Microbiology testing for the NHS and Public Health
Like many other microbiologists and the public health community, Professor Brian Duerden and colleagues are very concerned about the COVID-19 microbiology testing debacle and the consequences of the demise of Public Health England (PHE).
Professor Duerden – who has chaired many British Society for Microbial Technology (BSMT) scientific conferences – and colleagues (Geoff Ridgway, Rod Warren and Peter Hawkey) have written an article entitled The Laboratory Response to the COVID-19 Pandemic, which is currently available to view on the BSMT website (www.bsmt.org.uk).
In an introduction on the BSMT website, Professor Duerden writes: “Since it became clear how inadequate the country’s public health microbiology and epidemiology services were for responding to the pandemic emergency of COVID-19, a small group of retired or part-retired medical microbiologists with many years' experience of clinical and public health microbiology has worked to assess and analyse how we had come to this state and what are key criteria for the delivery of these services into the future.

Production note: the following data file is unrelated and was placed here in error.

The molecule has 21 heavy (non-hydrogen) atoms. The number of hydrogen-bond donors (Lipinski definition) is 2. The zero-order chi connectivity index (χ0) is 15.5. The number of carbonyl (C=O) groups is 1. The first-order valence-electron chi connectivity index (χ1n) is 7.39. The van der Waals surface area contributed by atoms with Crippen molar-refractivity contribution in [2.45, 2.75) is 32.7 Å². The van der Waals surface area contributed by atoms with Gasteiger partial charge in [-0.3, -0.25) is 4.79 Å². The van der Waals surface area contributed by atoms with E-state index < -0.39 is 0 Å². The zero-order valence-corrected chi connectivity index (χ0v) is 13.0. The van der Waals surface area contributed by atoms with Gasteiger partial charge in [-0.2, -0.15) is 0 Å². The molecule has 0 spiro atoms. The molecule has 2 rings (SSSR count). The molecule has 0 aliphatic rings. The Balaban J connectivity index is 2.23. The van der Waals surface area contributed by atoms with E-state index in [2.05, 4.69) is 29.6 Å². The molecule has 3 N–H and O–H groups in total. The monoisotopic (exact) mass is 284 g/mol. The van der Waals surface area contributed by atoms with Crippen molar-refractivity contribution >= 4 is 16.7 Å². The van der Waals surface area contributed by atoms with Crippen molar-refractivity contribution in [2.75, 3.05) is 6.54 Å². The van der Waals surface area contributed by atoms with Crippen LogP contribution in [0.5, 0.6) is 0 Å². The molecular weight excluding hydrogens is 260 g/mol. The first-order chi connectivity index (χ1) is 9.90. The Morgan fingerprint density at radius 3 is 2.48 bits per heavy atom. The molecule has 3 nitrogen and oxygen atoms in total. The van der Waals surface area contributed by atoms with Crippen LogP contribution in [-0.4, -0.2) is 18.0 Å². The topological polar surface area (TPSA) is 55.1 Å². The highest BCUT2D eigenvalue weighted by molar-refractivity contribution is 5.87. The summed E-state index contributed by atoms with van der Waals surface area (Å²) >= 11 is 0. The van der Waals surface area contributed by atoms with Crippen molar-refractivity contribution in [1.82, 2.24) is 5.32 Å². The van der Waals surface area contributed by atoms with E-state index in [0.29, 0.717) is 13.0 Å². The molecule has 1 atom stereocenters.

“The result is a document that focuses on the need for integrated laboratory testing services linked to both clinical diagnosis and treatment of the patient, provided by the NHS, and the public health requirements of contact tracing to minimise spread and surveillance data to monitor the state of any major infectious disease.
“The NHS and Public Health requirements are the two facets for which testing is done and they should be indivisible. This requires a coordinated network of public health, clinical and academic laboratories to be established so that the country’s undoubted expertise and facilities could be mobilised as and when such emergencies arise.”